Nesha Maric

Reading the transaction log in SQL Server – from hacks to solutions

July 3, 2018 by

The SQL Server transaction log is akin to a ‘Black box’ in an airliner. It contains all of the records of transactions made against a database. This information is a proverbial goldmine for database audits, recoveries etc but it was never meant to be exposed to end users let alone visualized in an easy to read manner nor used for DBA tasks. As such, utilizing this information can be a challenge, to say the least.

To illustrate, let’s open up a LDF file in a hex editor and see what’s inside. As you can see, this is data never meant to be processed directly by humans, at least

Despite the challenges inherent in the data format of LDF and TRN files there are some solutions to de-mystify this information, un-obfuscating it to a point where it can begin to be useful. We’ll examine a few of these in this article

Using fn_dblog

fn_dblog is a SQL Server function, albeit undocumented, that can be utilized to decrypt the active region of an online SQL Server transaction log

Let’s take a walk through this solution and examine the results

  1. Run fn_dblog

    The results include 129 columns, by default. So our next step will be to narrow down the result set to something more manageable, like for a certain transaction type, specifically e.g. Inserts

  2. Narrow results to match our search

    So let’s drill down into the results to get a more precise set of information

    To see transactions for inserted rows, run:

    Similarly, we can do the same for deleted rows

  3. Find the appropriate columns that store the values

    To find the columns that store values for inserted or deleted rows, look for these headers ‘RowLog Contents 0’, ‘RowLog Contents 1’, ‘RowLog Contents 2’, ‘RowLog Contents 3’, ‘RowLog Contents 4’, ‘Description’ and ‘Log Record’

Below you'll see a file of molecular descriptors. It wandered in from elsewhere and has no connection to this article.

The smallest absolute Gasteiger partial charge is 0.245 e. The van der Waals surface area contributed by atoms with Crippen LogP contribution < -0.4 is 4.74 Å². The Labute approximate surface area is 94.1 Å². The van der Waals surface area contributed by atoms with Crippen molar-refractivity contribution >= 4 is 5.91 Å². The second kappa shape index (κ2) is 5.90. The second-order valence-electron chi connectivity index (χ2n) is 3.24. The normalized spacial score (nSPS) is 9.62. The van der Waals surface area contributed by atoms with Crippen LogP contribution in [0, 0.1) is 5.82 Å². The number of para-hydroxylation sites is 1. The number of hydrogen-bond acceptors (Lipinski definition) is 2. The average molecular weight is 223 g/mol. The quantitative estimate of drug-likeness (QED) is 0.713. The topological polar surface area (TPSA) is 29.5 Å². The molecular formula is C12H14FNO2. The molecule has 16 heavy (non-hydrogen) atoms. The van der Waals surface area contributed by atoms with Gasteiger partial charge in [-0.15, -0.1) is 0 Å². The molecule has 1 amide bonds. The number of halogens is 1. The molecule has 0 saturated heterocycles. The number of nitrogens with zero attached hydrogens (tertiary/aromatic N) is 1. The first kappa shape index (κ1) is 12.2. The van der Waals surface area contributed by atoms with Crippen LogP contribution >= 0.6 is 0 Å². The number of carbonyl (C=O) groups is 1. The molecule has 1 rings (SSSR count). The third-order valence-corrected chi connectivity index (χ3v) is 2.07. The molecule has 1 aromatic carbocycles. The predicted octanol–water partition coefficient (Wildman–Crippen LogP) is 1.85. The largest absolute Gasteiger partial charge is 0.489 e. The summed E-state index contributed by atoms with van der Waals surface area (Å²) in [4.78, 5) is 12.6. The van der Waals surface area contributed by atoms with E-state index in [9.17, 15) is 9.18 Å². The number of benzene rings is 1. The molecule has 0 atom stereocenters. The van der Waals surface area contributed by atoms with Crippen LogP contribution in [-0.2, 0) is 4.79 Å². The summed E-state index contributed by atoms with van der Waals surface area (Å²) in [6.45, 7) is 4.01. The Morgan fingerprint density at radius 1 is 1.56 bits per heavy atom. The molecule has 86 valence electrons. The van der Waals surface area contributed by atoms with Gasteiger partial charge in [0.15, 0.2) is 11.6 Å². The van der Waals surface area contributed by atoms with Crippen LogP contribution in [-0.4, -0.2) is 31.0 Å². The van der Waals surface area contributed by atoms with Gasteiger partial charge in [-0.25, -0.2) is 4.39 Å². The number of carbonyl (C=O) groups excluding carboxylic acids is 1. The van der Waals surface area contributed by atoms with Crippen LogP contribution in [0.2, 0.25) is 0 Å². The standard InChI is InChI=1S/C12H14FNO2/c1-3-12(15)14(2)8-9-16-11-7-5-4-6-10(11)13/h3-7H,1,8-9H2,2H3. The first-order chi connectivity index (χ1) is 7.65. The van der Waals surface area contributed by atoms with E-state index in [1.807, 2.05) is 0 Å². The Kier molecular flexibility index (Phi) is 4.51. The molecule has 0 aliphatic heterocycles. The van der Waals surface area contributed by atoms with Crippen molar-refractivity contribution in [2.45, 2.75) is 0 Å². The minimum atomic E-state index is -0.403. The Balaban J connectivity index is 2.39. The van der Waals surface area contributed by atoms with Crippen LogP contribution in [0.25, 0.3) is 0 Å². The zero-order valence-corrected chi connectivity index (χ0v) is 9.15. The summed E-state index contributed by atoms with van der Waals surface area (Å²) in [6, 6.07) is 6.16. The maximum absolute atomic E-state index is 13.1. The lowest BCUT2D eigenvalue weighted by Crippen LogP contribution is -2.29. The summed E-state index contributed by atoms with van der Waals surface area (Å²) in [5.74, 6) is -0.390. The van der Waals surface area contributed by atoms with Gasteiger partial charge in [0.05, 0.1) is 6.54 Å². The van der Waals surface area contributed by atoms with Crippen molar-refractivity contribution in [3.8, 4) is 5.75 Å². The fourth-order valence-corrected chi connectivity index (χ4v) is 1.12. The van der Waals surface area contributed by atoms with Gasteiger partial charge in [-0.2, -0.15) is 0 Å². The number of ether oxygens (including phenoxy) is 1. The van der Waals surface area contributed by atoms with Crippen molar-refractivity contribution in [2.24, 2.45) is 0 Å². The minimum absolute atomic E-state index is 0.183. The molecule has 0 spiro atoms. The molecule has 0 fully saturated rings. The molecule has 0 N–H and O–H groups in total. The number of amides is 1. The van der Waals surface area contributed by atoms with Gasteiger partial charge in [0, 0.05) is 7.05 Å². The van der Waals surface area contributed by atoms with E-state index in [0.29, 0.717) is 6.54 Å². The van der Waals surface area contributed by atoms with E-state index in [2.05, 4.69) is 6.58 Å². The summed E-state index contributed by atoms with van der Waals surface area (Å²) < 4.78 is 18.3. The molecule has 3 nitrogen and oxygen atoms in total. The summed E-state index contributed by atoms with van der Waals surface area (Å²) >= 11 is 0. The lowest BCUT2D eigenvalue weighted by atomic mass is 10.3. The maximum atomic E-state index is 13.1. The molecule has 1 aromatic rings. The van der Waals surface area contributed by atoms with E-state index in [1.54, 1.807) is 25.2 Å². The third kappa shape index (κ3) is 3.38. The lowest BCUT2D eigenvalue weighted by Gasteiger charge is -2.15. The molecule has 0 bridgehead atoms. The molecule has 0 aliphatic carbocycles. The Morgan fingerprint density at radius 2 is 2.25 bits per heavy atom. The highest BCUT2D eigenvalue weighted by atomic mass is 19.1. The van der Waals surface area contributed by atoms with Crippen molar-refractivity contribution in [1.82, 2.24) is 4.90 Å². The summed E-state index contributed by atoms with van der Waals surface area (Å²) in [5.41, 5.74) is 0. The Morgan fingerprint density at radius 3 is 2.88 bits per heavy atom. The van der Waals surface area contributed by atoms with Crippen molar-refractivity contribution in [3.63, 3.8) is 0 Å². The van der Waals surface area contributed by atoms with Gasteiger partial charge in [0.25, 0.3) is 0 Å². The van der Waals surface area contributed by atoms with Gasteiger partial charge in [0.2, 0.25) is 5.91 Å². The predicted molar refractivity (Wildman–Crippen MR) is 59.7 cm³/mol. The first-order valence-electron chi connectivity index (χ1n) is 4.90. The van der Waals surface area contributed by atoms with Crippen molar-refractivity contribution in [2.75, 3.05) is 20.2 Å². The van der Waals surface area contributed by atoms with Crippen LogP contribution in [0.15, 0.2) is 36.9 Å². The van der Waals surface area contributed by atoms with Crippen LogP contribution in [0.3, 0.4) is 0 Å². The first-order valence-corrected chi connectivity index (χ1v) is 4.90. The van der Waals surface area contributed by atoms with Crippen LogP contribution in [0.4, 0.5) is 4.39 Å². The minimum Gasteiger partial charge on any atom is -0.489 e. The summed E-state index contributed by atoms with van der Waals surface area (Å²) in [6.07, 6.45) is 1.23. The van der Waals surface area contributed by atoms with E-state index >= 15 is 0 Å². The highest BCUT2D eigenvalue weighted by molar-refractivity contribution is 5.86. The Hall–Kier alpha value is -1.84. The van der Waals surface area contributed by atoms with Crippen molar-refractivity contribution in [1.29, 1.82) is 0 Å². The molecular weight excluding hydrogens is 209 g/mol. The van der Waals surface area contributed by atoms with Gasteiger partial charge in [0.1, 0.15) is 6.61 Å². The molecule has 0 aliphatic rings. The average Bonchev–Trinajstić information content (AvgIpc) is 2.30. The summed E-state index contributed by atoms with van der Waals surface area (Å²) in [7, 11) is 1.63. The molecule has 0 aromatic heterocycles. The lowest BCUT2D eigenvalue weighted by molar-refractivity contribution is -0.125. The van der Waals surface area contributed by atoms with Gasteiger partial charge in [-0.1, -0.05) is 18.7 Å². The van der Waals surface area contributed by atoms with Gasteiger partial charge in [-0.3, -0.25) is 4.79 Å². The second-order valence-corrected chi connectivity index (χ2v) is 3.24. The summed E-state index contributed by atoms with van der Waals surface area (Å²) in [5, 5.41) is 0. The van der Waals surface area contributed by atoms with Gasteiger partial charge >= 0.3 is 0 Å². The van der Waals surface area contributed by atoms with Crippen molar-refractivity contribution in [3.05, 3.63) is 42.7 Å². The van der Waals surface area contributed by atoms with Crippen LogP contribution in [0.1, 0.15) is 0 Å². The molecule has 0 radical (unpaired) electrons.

The challenge is that data is scattered across different columns for different operations. This requires the user to map the columns for each transaction type. Since this is an undocumented function, no such map or documentation exists, making reading the proverbial tea leaves that are the results of fn_dblog quite difficult.

    To compound the difficulty further, rows for deleted and inserted data are presented as hexadecimal. Converting this data to meaningful information requires deep knowledge of the format, status bits, total columns etc. Reading Egyptian hieroglyphics might be easier in some cases

  4. Convert the data to usable information

    To complete our process, we must convert the binary data to textual/table data taking into consideration the data type of each column. Conversion mechanisms will vary depending on the column, data type etc

    Fn_dbLog is a very powerful and useful tool but it does require an expert level user to be utilized to its full extent. And even so it has some quite significant limitations including

    1. DDL auditing is complicated and involves reconstructing the state of certain system tables
    2. Only the active part of the online transaction log can be read
    3. There is no means to reconstruct Update DML transactions or BLOBs (see next)

    Update operations in SQL Server are not fully logged in the transaction log. Full before-and-after values, unfortunately don’t exist, only the delta of the change for that record. For example, SQL Server may show a change from “H” to “M” when the actual record that was changed was from “House” to “Mouse”. To piece together the full picture a process must be devised to manually reconstruct the history of changes, including the state of the record prior to update. This requires painstakingly re-constructing every record from the original insert to the final update, and everything in between.